Figure 7: A single pulse of BAF A1 transiently impairs ALDH activity and H33342 exclusion in senescent HCT116 cells. (A) Evaluation of percentages of HCT116 cells treated with the AFTER CHEMO protocol or the AFTER CHEMO + BAF A1 protocol showing ALDH activity at various time points. Cells co-incubated with DEAB, an ALDH inhibitor, served as a negative control. (B) Evaluation of percentage of HCT116 cells showing ALDH activity on the 17th day. Cells stained with H33342, as a ploidy discriminator, were stained for an ALDH activity. Percentage of cells with: 2C&4C, 8C and 16C DNA content displaying ALDH activity were determined by flow cytometry. (C) Quantification of cells excluding H33342 by flow cytometry. (D) Quantification of side population (SP). SP = a percentage of cells excluding H33342 in the absence of Verapamil minus a percentage of cells excluding H33342 in the presence of Verapamil. Cells stained with H33342 were co-incubated with Verapamil and analyzed by flow cytometry. (E) Visualization of spheroids in matrigel formed by untreated and doxo-treated cells co-incubated with BAF A1. Doxo-treated cells (1 000 cells) were seeded on the 14th day just after BAF A1 removal onto 96-well plate. Media were replaced every week. Representative photos were taken three weeks after seeding. Scale bar–100 μm. (F) Evaluation of the number of spheroids formed by untreated or doxo-treated cells co-incubated with BAF A1. (G) Evaluation of size of spheroids formed by untreated or doxo-treated cells co-incubated with BAF A1. Spheroids in the middle of well (hot spot) were calculated. Each bar represents mean ± SEM, N ≥ 3.*p < 0.05, **p < 0.01, ***p < 0.001–AFTER CHEMO vs. AFTER CHEMO + BAF A1.
Last but not least, we studied whether BAF A1 treatment can affect spheroid-forming capacity of doxo-treated cells. Therefore, on the 14th day we seeded 1000 cells per matrigel-filled well in 96-well plate and examined them for spheroid formation three weeks later. In contrast to non-senescent HCT116 cells, BAF A1 did not change the numbers of spheroids derived from TIS cells (Figure 7E, 7F). Spheroids formed by the doxo-treated colon cancer cells were larger than those formed by the untreated cells (Figure 7E, 7G). To summarize, these data show that BAF A1 affects differently polyploid or diploid cancer cells with stem cell-like properties.
A single pulse of BAF A1 in doxo-treated cancer HCT116 cells reactivates their ability to form tumors in NOD/SCID mice
To study whether BAF A1 treatment of doxo-treated HCT116 cells affects their ability to form tumors in vivo, they were implanted subcutaneously in the back of 6-week old NOD/SCID mice. Cells were treated with the AFTER CHEMO or AFTER CHEMO + BAF A1 protocol for 14 days. Subsequently, cells were harvested, mixed with matrigel and 5 000 cells per mice were injected. Tumors were allowed to grow for 10 weeks and tumor sizes were measured once per week. Untreated HCT116 cells served as controls. Cells treated with the AFTER CHEMO+ BAF A1 protocol started to form tumors four weeks earlier than their counterparts and tumors developed in 5 per 7 animals. Tumor grew only in 1 out of 7 animals inoculated with the AFTER CHEMO-treated cells (Figure 8A, 8B). As a result, at the end point the AFTER CHEMO+ BAF A1-treated cells produced bigger tumors in comparison to controls (p < 0.05, Figure 8B). Morphological analysis revealed that senescent HCT116-derived tumors displayed higher density of collagen fibers and better vascularization than their counterparts as evidenced by hemotoxylin/eosin staining (Figure 8C).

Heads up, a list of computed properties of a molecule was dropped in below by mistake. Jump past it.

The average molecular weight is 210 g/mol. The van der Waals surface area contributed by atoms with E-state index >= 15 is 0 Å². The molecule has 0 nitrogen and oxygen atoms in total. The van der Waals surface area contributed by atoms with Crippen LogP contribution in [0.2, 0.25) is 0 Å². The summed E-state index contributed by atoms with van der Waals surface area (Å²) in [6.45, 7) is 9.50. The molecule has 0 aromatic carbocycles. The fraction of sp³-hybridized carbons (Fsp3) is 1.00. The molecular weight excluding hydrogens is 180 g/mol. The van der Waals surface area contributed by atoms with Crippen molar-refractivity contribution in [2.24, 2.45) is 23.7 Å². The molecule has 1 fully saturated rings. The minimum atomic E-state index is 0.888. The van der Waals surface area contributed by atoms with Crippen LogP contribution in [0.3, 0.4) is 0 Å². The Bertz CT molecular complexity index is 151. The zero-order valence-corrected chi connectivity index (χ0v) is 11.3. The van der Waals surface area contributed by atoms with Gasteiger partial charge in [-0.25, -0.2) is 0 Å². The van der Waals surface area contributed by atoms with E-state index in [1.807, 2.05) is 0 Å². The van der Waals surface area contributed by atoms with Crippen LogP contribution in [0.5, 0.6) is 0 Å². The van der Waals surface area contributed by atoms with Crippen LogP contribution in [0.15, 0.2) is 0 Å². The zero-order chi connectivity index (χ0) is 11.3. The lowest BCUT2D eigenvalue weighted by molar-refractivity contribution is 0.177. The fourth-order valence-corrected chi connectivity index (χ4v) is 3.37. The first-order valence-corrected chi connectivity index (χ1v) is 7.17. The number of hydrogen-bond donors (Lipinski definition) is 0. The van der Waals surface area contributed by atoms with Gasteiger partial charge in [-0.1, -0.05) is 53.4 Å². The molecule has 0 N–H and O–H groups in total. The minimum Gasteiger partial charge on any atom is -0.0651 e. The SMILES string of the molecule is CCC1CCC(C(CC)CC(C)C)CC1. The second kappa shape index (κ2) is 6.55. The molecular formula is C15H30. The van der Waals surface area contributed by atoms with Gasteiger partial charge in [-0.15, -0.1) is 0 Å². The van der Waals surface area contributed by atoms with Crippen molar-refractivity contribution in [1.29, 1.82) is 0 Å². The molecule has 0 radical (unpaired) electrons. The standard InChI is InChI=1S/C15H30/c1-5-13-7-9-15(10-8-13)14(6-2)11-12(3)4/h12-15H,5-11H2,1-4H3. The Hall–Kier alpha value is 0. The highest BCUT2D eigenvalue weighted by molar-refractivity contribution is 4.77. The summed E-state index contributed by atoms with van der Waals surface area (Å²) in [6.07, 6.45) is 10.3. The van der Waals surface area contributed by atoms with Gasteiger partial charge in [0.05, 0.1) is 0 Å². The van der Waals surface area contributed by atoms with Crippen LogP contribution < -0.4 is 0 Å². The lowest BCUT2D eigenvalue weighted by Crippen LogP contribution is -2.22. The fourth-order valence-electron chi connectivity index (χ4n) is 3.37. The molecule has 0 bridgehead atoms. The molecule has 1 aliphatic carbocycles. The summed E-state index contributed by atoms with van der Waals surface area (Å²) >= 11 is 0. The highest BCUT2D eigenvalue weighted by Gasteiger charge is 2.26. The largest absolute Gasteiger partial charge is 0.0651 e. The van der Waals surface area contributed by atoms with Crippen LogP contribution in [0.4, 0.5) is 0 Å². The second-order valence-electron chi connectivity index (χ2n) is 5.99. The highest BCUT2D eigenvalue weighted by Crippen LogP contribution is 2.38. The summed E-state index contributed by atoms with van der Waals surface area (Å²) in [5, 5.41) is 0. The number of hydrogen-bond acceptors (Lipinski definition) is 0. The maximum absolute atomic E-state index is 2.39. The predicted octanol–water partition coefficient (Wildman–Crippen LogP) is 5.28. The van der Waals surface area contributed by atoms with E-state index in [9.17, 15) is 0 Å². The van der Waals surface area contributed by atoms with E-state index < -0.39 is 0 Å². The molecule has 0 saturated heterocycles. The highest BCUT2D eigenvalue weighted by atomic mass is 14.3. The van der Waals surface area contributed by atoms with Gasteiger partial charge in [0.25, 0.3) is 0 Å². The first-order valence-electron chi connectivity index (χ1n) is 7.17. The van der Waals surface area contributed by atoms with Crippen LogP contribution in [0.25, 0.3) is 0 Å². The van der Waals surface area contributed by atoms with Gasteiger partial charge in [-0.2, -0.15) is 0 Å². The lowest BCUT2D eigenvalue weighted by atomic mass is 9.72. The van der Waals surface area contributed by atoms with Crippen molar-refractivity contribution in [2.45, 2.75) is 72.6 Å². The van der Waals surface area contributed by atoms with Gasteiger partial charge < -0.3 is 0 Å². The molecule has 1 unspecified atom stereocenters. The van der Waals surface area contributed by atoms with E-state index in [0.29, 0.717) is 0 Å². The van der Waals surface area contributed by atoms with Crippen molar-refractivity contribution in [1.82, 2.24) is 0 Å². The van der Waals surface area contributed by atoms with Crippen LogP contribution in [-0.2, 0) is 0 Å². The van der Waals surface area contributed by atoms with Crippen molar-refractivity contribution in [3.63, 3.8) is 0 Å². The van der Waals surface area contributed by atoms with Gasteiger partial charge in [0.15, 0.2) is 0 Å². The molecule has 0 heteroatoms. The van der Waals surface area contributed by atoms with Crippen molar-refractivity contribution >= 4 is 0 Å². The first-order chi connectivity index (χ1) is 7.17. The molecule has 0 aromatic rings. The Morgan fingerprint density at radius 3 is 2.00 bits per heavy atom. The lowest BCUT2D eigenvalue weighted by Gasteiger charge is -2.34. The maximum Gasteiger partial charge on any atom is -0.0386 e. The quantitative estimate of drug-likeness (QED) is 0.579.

Figure 8: Pulse BAF A1 treatment of senescent HCT116 cells accelerates tumor growth in NOD/SCID mice. Cells treated with the AFTER CHEMO or the AFTER CHEMO + BAF A1 protocol for 14 days were trypsinized, counted and injected in the back of NOD/SCID mice (5 000 cells in 100 μl matrigel mixed with PBS, 1:1); n = 7. Untreated HCT116 cells were used as controls, n = 6. (A) Representative photos show tumors (indicated by red dotted circles) at the end of the experiment. In AFTER CHEMO group, the tumor grew in 1/7 mice. (B) Quantification of mean volume of tumors according to formula: V = D × d2 × 0.5 (V is the tumor volume, D is the biggest dimension, d is the smallest dimension). (C) Histological evaluation of tumors. H&E staining was performed on paraffin-embedded sections. Representative photos show tumor morphology with collagen fibers (pink strands) indicated by white arrows. Original magnification 400x. Data acquired by light microscopy. Scale bar–100 μm. (D) Evaluation of human VEGF in sera of NOD/SCID mice by colorimetric ELISA specific for detection of human proteins. (E) Proliferation of HUVEC cells in response to conditioned media harvested from HCT116 cells treated with the AFTER CHEMO + BAF A1 protocol. Media were pre-incubated with an isotypic or a VEGF-neutralizing antibody (NAbs-VEGF) and proliferation of HUVEC cells using BrdU colorimetric assay was performed 48 hrs later. Each bar represents mean ± SEM. N ≥ 3. *p < 0.05, **p < 0.01, ***p < 0.001–AFTER CHEMO vs. AFTER CHEMO + BAF A1.